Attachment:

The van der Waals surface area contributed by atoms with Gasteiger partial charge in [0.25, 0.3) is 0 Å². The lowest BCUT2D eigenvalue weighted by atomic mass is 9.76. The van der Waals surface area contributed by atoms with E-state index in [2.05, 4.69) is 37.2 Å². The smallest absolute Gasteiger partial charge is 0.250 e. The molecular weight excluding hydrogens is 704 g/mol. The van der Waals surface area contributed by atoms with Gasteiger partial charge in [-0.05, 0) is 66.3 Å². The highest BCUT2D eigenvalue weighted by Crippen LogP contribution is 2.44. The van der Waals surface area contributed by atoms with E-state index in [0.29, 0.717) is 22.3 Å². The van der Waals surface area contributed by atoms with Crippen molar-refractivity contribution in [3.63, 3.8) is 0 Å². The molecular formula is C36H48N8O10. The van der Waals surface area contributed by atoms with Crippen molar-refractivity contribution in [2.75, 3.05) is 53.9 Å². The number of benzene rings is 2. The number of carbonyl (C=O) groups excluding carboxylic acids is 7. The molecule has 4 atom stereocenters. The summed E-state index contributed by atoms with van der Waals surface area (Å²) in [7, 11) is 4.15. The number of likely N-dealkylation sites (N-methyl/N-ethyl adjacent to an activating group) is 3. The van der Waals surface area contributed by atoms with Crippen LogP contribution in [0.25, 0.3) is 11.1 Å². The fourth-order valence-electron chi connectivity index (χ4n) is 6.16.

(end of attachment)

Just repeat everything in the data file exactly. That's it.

The van der Waals surface area contributed by atoms with Gasteiger partial charge in [0.25, 0.3) is 0 Å². The lowest BCUT2D eigenvalue weighted by atomic mass is 9.76. The van der Waals surface area contributed by atoms with E-state index in [2.05, 4.69) is 37.2 Å². The smallest absolute Gasteiger partial charge is 0.250 e. The molecular weight excluding hydrogens is 704 g/mol. The van der Waals surface area contributed by atoms with Gasteiger partial charge in [-0.05, 0) is 66.3 Å². The highest BCUT2D eigenvalue weighted by Crippen LogP contribution is 2.44. The van der Waals surface area contributed by atoms with E-state index in [0.29, 0.717) is 22.3 Å². The van der Waals surface area contributed by atoms with Crippen molar-refractivity contribution in [3.63, 3.8) is 0 Å². The molecular formula is C36H48N8O10. The van der Waals surface area contributed by atoms with Crippen molar-refractivity contribution in [2.75, 3.05) is 53.9 Å². The number of benzene rings is 2. The number of carbonyl (C=O) groups excluding carboxylic acids is 7. The molecule has 4 atom stereocenters. The summed E-state index contributed by atoms with van der Waals surface area (Å²) in [7, 11) is 4.15. The number of likely N-dealkylation sites (N-methyl/N-ethyl adjacent to an activating group) is 3. The van der Waals surface area contributed by atoms with Crippen LogP contribution in [0.25, 0.3) is 11.1 Å². The fourth-order valence-electron chi connectivity index (χ4n) is 6.16.